DisorientationVertigo Disorientation (Vertigo)

The flight attitude of an airplane is generally determined by reference to the natural horizon. When the natural horizon is obscured, attitude can sometimes be maintained by reference to the surface below. If neither horizon nor surface references exist, the airplane's attitude must be determined by artificial means - an attitude indicator or other flight instruments. Sight, supported by other senses such as the inner ear and muscle sense, is used to maintain spatial orientation. However, during period of low visibility, the supporting senses sometimes conflict with what is seen. When this happens, a pilot is particularly vulnerable to spatial disorientation. The degree of disorientation may vary considerably with individual pilots, as do the conditions which induce the problem. Spatial disorientation to a pilot means simply the inability to tell "which way is up."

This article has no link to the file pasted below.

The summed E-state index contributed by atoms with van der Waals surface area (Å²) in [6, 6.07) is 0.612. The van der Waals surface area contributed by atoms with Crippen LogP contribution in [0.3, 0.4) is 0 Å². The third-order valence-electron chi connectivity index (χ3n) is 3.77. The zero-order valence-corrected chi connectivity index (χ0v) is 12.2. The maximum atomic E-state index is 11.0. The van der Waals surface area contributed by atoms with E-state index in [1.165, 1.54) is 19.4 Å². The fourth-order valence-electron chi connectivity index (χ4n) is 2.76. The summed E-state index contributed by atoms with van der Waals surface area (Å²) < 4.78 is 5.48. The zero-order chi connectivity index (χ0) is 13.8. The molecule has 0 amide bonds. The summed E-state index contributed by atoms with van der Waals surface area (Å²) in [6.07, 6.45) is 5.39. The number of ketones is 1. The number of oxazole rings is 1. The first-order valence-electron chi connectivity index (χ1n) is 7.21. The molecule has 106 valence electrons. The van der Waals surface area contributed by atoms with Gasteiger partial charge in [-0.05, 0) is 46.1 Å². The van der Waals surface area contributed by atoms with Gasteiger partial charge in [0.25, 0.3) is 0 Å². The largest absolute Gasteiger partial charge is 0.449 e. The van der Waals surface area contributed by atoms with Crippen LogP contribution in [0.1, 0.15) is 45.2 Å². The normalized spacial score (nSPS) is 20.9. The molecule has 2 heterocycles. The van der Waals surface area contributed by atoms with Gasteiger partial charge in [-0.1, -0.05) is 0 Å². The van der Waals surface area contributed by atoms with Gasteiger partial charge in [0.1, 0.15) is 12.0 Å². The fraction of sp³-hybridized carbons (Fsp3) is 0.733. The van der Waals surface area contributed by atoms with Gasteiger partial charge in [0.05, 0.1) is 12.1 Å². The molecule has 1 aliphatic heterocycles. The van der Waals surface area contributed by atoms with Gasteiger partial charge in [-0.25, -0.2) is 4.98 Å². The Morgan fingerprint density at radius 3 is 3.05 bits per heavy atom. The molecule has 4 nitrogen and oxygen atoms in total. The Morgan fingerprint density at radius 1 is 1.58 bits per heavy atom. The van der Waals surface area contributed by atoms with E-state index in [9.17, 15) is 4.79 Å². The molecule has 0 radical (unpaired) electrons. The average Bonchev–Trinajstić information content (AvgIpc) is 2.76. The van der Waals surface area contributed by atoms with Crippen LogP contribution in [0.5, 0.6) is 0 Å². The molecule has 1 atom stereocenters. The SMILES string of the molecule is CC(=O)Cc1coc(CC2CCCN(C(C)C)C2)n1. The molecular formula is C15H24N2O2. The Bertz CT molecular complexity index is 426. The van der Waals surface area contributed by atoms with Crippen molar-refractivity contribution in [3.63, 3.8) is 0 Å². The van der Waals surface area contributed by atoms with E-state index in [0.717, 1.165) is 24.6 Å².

Surface references or the natural horizon may at times become obscured by smoke, fog, smog, haze, dust, ice particles, or other phenomena, although visibility may be above Visual Flight Rule (VFR) minimums. This is especially true at airports located adjacent to large bodies of water or sparsely populated areas, where few, if any, surface references are available. Lack of horizon or surface reference is common on over water flights, at night, or in low visibility conditions. Other contributors to disorientation are reflections from outside lights, sunlight shining through clouds, and light beams from the airplane's anticollision rotating beacon.

The following are certain basic steps which should assist materially in preventing spatial disorientation:

      1. Before flying with less than 3 miles visibility, obtain training and maintain proficiency in airplane control by reference to instruments.
      2. When flying at night or in reduced visibility, use the flight instruments.
      3. Maintain night currency if intending to fly at night. Include cross-country and local operations at different airports.
      4. Study and become familiar with unique geographical conditions in areas in which the flight is intended.
      5. Check weather forecasts before departure, enroute, and at destination. Be alert for weather deterioration.
      6. Do not attempt visual flight when there is a possibility of getting trapped in deteriorating weather.
      7. Rely on instrument indications unless the natural horizon or surface reference is clearly visible.